Economic Forecast of Nigeria in 2018

According to the report, “January 2018 Global Economic Prospect”, published by the World Bank, economic forecast of Nigeria for the year is substantially more positive than that of 2017.

Nigeria is expected to grow by at least two and a half percent compared to the one percent growth recorded by the end of last year. The same report illustrates that the gross domestic product of Nigeria is poised to grow by around three percent over the next two years. Global economic growth for 2018 is poised at around three percent.

The World Bank launched the report on January 9, 2018, in Washington D.C. and it has remained largely positive about growth across the Sub-Saharan African nations. All of Sub-Saharan Africa is poised to grow through the year, at a rate of around three percent which may increase to three and a half percent through the next year.

This growth will be predominantly supported by the stabilizing of prices of commodities. Domestic demand is expected to solidify and will increase notably to have an impact on the gross domestic product.

The re-surging growth in Nigeria is yet to scale to the peak recorded before the crisis. It is actually below the averages leading up to the crisis. There is still some serious shortcoming in policies and private investment has not received the boost it needed to spur things up.

Still tough times ahead for Nigeria

Economic activity is on the rise but not nearly enough to script a turnaround story just yet.

This is not unique to Nigeria as larger economies are also finding it difficult to provide a fillip to private investment. The Nigerian government needs to improve the business sentiment and more importantly the business environment.

Nigeria eurobond launch on LSE

There has to be initiatives that will support new investments, even if there is to be a modest rise in that in the next few months. Short term whopping rises in private investment are not likely.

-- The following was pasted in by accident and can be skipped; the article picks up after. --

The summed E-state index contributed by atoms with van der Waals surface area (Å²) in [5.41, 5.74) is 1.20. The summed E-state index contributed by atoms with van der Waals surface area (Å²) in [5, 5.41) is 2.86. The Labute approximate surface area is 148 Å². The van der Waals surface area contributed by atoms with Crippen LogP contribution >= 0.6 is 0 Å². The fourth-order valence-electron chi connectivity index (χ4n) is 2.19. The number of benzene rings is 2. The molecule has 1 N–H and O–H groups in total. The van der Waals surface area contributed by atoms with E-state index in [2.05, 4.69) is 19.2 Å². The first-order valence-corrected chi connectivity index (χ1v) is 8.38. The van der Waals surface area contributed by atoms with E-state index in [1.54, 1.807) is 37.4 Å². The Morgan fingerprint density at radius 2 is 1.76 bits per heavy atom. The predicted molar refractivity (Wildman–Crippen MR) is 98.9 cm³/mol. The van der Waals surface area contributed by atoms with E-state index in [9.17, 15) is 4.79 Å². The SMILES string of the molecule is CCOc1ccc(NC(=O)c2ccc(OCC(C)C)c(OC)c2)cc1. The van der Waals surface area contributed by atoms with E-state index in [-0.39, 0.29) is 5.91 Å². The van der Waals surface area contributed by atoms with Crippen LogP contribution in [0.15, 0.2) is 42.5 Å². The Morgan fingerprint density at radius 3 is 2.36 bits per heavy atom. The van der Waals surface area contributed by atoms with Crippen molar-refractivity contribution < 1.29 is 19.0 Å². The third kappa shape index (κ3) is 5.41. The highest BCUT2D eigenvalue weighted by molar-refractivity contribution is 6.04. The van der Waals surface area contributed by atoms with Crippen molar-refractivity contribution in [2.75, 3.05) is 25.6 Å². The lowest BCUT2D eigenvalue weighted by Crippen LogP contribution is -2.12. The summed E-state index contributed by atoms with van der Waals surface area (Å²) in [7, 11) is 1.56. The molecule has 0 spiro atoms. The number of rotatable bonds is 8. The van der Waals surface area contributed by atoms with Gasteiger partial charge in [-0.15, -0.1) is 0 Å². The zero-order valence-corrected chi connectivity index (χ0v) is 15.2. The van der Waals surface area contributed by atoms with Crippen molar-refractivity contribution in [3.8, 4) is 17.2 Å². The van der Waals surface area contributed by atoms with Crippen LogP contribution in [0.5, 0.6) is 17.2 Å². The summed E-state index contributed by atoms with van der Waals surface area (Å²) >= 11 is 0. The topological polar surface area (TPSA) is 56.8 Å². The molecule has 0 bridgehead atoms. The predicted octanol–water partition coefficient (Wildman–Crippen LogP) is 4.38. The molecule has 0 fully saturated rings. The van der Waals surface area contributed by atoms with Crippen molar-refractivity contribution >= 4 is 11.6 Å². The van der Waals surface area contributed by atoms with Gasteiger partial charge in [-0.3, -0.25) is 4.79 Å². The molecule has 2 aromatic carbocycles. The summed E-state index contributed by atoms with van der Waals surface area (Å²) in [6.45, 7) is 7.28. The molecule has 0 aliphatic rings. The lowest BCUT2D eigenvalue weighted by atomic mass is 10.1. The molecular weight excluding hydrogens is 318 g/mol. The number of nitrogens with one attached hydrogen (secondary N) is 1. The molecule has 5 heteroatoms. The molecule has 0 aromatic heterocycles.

Should Nigeria be able to stabilize its policies and come up with structural reforms, the major hurdles will be easier to deal with. Policy uncertainty remains a concern for most institutional investors and also the ultra rich that would look at large infrastructure projects and exploration of natural resources.

Production of oil is expected to recover significantly and that will fuel the growth in other sectors to an extent. The right policies can provide the additional boost needed for most industries unrelated to oil.

In contrast to Nigeria, South Africa is expected to record a growth of around one percent. This will be a substantial twenty five percent year on year growth but not nearly enough as the government down there would like to see.

Angola is poised to grow at just over one and a half percent. The success of the political transition in Angola has raised hopes of reforms and experts are expecting a huge improvement in the ease of doing business.

Côte d’Ivoire is expected to grow by over seven percent, Senegal is likely to grow at just under seven percent and Ethiopia will clock more than eight percent of growth.

Tanzania may clock up to seven percent while Kenya will find five and a half percent growth as most of these countries are encountering a degree of stability and correction in its recent inflation.